Most Kôdôkan judo practitioners, as today’s practitioners, knew almost nothing about classical jujutsu.  For the great majority of them, Kôdôkan jûdô was the most efficient jûjutsu, since most of them had seen true jûjutsu. The study of classical schools was not done in public. Obviously, there were exceptions, for example masters such as Toku Sanbô, Kyôzô Mifune, etc, had had the chance to meet classical jujutsu masters, which were really not ordinary.

Also let us underline the fact that the rapid development of Kôsen-jûdô, techniques of which were issued from the technical heritage of jûdô, led several Kôdôkan judo practitioners to reconsider the importance of the use ground fighting techniques. Let us specify that this type of techniques is interesting on a tatami or a similar surface, but in a real fight, in the street or on a battlefield, it is totally different: you do not go on the ground because there are several opponents,  and the ground is not of the tatami, etc.

So, if the knowledge of jûjutsu from a Japanese standpoint, as well as within Kôdôkan, was incomplete, what can we say about the other countries?

In the middle of the 19th century, numerous Japanese immigrated to Brazil. Since the immigration stream to the USA, Hawaii and New Zealand were now closed, Brazil appeared as the new El Dorado in order to escape lack of space and the militarism that was taking over the Japanese archipelago. Several families went to Brazil in to cultivate tobacco and rice.

4) The origin of the Brazilian jujutsu: Kôsen-Jûdô

Everybody is very familiar with Gracie from Gracie jiujutsu.  A lot of people believe that this family practices classical Japanese jûjutsu, but in fact, when one studies the history and and techniques of this worldwide know style, the truth reveals quite another reality. Gracie Jiujutsu is simply Brazilian jiujutsu for most Brazilians, but in this large and outstandingly beautiful country, cradle of renowned fighters, historical and technical knowledge of classical jûjutsu is vague and has a halo of several phantasmagoric histories.  The same goes for in the numerous Japanese community that has lived in Brazil for generations.

Through a profound analysis of the fighting techniques of Gracie jujutsu and their application during various battles, it is apparent that they are principally centered on ground fighting. The Ne- waza used are similar to those of Kôsen-Jûdô. In fact and first of all, Brazilian jiujitsu has no historical links to Japanese classical jûjutsu, which was created to survive on the battlefield and deal with attackers armed with different weapon.

The striking techniques of Gracie jujutsu are very limited and are developed according to the different submission techniques. Besides, when studying the or the several guards used by the members of the Rickson or Royce family, etc, we observe that there guards are always similar and very close to that used in boxing. The science ofstrikes and percussions is very poor, which is not the case in classical jûjutsu. The great Brazilian championships are proof of the foregoing, since all striking is prohibited.  In classical jûjutsu, there are no competitions.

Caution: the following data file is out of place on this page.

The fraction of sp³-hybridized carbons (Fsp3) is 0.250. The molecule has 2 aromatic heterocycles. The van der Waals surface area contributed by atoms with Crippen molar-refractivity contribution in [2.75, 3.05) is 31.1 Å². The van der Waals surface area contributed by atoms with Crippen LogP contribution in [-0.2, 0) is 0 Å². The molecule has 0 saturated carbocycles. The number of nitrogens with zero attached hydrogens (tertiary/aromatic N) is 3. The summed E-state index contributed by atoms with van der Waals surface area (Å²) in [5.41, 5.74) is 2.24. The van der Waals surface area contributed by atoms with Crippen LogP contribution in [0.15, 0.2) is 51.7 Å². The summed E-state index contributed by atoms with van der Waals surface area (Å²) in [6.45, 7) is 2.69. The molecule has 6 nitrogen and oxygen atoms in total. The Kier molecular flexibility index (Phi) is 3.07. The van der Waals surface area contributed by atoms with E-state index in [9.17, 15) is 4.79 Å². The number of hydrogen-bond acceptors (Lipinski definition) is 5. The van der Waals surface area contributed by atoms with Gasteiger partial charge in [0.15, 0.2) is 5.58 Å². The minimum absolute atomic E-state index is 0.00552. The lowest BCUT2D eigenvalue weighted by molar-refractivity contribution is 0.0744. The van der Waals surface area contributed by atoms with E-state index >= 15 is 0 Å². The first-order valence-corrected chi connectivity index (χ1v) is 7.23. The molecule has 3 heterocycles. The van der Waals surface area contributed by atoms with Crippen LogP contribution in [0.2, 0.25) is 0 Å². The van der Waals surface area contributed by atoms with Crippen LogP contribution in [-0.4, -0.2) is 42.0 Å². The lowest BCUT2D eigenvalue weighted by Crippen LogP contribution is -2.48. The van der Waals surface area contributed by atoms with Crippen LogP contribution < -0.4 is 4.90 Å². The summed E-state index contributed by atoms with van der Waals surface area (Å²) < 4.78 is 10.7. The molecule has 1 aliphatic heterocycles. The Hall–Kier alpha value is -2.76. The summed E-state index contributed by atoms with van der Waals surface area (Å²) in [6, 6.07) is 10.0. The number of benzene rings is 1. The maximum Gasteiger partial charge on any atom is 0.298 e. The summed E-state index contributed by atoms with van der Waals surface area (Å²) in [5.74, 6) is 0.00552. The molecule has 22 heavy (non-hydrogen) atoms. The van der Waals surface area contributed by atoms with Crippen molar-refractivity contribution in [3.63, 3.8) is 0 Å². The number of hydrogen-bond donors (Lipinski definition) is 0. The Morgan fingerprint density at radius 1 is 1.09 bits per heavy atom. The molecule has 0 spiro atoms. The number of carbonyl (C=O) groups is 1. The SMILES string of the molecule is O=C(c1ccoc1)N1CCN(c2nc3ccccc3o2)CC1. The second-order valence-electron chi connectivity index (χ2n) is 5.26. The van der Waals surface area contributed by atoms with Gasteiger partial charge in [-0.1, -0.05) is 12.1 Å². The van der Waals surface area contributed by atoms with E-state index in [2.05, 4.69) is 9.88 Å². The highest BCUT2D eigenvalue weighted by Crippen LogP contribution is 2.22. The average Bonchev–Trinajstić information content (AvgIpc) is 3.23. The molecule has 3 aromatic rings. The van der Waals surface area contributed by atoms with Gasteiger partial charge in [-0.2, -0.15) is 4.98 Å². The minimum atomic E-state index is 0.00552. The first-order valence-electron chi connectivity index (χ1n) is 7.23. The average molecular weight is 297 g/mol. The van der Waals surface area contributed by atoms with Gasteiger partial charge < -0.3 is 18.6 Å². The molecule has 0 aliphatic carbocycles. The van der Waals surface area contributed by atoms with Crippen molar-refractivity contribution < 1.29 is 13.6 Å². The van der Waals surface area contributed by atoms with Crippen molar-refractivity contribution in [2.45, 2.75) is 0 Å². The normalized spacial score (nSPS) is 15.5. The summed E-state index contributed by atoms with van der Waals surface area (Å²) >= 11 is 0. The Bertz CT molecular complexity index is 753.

The use of weapons or application of open hand techniques using a weapon is non-existent in Brazilian jujutsu. As we have demonstrated in previous articles, classical jûjutsu is always used jointly with weapons of different sizes and shapes.

The conclusion is clear: as all other disciplines blending different fighting styles, Brazilian jiujutsu, as jûdô or Kôsen jûdô or other jujutsu styles created by the different federations, is not a fighting techniques made to survive during a street fight nor on a battlefield.

However, the effectiveness of their submissions techniques remains incredibly efficient in a tournament where rules are always present. In classical jujutsu there are not rules. Then, why is it called Brazilian “jujutsu”?

It is necessary us to take back up to a certain Maeda Kôsei, more knew under the name of Konde Koma or count Koma. Neither Sekai ôgyô jûdô musha shûgyô (世界横行柔道武者修行) and nor Sekai ôgyô dai nor shin jûdô musha shûgyô (世界横行第二新柔道武者修行) are two spacious works which bring back in the detail, facts and gestures, various big faces which worked at the spread of the jûdô after its foundation by Kanô.

In order to understand the origin of this appellation, we must go back to a man called Maeda Kôsei, or more famous under the name Konde Koma or Comte Koma. The Sekai ôgyô jûdô musha shûgyô (世界横行柔道武者修行) and the Sekai ôgyô dai ni shin jûdô musha shûgyô (世界横行第二新柔道武者修行) are two large volumes that explain in detail the ways and gestures of the various important figures that contributed to the propagation of jûdô after is was founded by Kanô.

According to these two sources, Maeda was a high level practitioner of jûdô which also had a thorough knowledge of Kôsen-jûdô as most high level jûdôka of the Kôdôkan. Of course, his knowledge of classical jûjutsu was very poor, and for him, as for most people who  frequently trained at the Kôdôkan, jûdô was the best open hand fighting method. Maeda had been sent to the United States with a deputation in order to introduce jûdô, however his understanding of fighting arts exceeded greatly the techniques that respect the frame of rules which govern Kôdôkan-jûdô. During a demonstration where Maeda had to show the superiority of jûdô on a stronger adversary than him, he used submission techniques and strikes that are forbidden by the Kôdôkan rules.

During his life, Kanô had forbidden his students from participating in fights against other schools. Kôdôkan taught morality and high bodily keeping, it was always necessary to be polite, useful for society and to avoid any actions, which could negatively affect the reputation of the school, the master and one’s self. Once a person was accepted in the Kôdôkan, there was a moral contract of profound meaning, which was passed between the future student and the Kôdôkan. To act in contradiction to this contract was to go against every precept of Kanô and of Jûdô.